It is in your best interest to consult with a probate attorney to help handle your case. Having an experienced lawyer on your side can mean a smooth probate process and quicker resolution.
Consider Hiring an Unbundled Attorney To Assist with Your Probate Case
Traditional probate attorneys usually require a retainer to begin and then charge hourly for every hour they dedicate to your case. This can quickly add up and cost quite a bit.
An unbundled attorney may be exactly what you need to help handle your probate case. An unbundled lawyer is there to assist you with the most important parts of your case while you handle everything else. Compared to a traditional attorney, an unbundled lawyer can provide the same competent legal assistance without the steep price tag. Unbundled legal services start at $500-$1,500.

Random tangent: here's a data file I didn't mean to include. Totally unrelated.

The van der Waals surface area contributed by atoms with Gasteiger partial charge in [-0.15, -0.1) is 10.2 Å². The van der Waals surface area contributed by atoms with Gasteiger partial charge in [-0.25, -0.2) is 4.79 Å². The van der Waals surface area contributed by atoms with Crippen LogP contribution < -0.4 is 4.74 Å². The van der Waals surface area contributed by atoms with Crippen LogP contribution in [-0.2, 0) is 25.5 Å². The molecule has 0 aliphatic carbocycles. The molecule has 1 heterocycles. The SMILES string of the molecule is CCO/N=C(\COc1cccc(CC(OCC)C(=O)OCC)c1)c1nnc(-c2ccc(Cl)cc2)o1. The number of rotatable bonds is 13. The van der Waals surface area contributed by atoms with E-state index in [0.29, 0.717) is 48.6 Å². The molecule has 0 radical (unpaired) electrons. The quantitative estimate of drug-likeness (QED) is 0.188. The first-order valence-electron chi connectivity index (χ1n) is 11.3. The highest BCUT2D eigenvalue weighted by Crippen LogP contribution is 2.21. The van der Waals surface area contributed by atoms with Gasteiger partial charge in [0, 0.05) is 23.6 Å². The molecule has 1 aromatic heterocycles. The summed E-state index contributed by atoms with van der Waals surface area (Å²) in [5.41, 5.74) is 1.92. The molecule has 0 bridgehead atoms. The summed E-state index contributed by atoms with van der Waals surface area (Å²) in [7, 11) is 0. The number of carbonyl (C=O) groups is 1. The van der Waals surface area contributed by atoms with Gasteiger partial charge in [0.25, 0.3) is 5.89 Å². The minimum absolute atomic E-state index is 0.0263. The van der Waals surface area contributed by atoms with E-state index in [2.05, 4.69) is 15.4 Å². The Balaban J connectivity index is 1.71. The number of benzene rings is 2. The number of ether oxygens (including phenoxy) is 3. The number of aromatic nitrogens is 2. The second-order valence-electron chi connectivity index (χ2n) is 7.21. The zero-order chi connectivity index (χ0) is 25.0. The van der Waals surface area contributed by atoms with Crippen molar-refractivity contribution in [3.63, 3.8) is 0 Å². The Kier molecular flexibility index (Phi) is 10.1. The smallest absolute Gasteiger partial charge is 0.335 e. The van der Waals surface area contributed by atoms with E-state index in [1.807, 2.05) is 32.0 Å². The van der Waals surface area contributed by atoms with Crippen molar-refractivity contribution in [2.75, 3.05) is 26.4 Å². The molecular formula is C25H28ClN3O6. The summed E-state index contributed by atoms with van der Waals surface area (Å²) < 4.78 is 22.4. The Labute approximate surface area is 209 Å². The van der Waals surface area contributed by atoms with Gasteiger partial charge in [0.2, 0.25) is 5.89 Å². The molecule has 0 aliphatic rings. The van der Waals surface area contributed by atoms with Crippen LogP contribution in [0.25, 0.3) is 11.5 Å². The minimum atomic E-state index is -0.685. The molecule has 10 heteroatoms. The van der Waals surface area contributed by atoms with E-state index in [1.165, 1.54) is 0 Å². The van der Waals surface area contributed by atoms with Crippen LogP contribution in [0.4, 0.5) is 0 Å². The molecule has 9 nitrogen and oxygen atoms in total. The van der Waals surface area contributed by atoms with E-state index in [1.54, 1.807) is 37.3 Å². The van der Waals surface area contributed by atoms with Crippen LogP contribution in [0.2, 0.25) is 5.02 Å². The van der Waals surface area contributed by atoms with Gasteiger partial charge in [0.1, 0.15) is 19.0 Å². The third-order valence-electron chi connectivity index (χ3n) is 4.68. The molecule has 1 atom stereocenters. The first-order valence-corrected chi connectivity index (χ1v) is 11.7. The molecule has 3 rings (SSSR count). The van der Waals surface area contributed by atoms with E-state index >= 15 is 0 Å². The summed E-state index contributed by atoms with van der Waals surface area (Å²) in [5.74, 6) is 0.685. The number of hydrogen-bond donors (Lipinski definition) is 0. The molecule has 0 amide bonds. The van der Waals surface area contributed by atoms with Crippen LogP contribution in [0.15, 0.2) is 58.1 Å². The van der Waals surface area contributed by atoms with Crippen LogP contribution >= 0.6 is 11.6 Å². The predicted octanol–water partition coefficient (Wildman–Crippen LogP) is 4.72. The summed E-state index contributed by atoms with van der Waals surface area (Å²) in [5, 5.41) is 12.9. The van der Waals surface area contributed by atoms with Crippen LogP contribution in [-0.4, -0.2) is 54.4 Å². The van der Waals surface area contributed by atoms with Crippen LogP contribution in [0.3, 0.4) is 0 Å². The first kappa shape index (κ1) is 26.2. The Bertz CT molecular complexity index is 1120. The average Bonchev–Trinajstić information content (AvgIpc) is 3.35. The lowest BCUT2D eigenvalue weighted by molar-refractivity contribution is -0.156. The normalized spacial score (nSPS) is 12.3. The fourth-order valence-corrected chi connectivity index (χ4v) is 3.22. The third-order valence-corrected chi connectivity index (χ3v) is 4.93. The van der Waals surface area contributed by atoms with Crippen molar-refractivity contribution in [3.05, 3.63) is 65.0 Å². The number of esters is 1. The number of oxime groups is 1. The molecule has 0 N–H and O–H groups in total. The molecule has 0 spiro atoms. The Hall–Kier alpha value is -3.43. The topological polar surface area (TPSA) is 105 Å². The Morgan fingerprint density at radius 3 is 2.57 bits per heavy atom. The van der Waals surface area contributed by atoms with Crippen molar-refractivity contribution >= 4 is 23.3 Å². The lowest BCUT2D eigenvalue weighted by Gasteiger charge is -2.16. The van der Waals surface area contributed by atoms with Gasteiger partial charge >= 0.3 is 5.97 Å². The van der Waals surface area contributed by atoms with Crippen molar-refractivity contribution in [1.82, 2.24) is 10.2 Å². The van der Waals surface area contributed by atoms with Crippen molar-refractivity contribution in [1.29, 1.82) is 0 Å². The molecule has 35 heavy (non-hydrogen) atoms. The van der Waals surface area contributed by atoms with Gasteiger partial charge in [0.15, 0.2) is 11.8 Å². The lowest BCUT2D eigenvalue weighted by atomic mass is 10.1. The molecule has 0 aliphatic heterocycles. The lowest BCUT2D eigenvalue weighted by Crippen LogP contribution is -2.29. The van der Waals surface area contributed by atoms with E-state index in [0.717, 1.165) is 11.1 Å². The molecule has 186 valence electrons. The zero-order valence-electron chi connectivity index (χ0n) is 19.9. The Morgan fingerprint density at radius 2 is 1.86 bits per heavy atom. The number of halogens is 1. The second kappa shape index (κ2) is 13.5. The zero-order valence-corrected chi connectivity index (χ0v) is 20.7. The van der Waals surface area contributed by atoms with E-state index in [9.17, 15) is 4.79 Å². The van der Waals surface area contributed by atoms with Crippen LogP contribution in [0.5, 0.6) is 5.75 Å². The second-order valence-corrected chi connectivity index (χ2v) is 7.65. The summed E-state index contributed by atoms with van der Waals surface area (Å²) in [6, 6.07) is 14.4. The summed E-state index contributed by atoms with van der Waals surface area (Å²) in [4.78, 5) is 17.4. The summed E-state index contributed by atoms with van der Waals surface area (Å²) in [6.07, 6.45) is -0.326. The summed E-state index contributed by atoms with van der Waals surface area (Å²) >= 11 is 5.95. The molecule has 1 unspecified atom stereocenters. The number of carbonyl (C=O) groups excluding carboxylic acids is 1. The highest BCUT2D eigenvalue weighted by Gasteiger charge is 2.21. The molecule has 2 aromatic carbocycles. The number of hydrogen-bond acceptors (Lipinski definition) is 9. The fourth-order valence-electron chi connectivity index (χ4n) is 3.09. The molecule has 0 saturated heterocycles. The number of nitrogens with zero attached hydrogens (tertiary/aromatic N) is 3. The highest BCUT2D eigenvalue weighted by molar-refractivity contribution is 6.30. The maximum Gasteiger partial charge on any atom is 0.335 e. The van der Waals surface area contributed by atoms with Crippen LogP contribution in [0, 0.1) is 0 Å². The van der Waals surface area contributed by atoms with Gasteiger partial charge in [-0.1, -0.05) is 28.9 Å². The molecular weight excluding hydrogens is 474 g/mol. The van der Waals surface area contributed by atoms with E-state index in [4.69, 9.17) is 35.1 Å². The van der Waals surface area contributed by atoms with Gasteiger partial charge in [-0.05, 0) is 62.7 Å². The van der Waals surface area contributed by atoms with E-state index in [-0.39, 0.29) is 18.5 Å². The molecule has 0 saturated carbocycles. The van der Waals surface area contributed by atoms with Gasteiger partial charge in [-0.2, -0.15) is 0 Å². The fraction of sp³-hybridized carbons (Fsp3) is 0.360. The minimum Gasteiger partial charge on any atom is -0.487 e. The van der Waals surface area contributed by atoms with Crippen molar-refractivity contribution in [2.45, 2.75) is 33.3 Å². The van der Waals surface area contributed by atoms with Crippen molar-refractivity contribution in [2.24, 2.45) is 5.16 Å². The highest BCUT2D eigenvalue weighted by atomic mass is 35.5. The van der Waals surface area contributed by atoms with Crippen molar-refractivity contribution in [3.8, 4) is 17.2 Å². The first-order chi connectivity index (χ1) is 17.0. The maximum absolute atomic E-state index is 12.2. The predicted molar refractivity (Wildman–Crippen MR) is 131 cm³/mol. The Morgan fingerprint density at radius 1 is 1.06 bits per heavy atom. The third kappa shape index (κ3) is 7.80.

Unbundled Legal Help is dedicated to helping people have access to affordable legal help. We pride ourselves on working with the best and most skillful lawyers. If you’re looking for an unbundled lawyer, we can help connect you.
If you need help handling a probate case, you are not alone. Contact Unbundled Legal Help today, and we’ll match you with a local unbundled attorney from our network.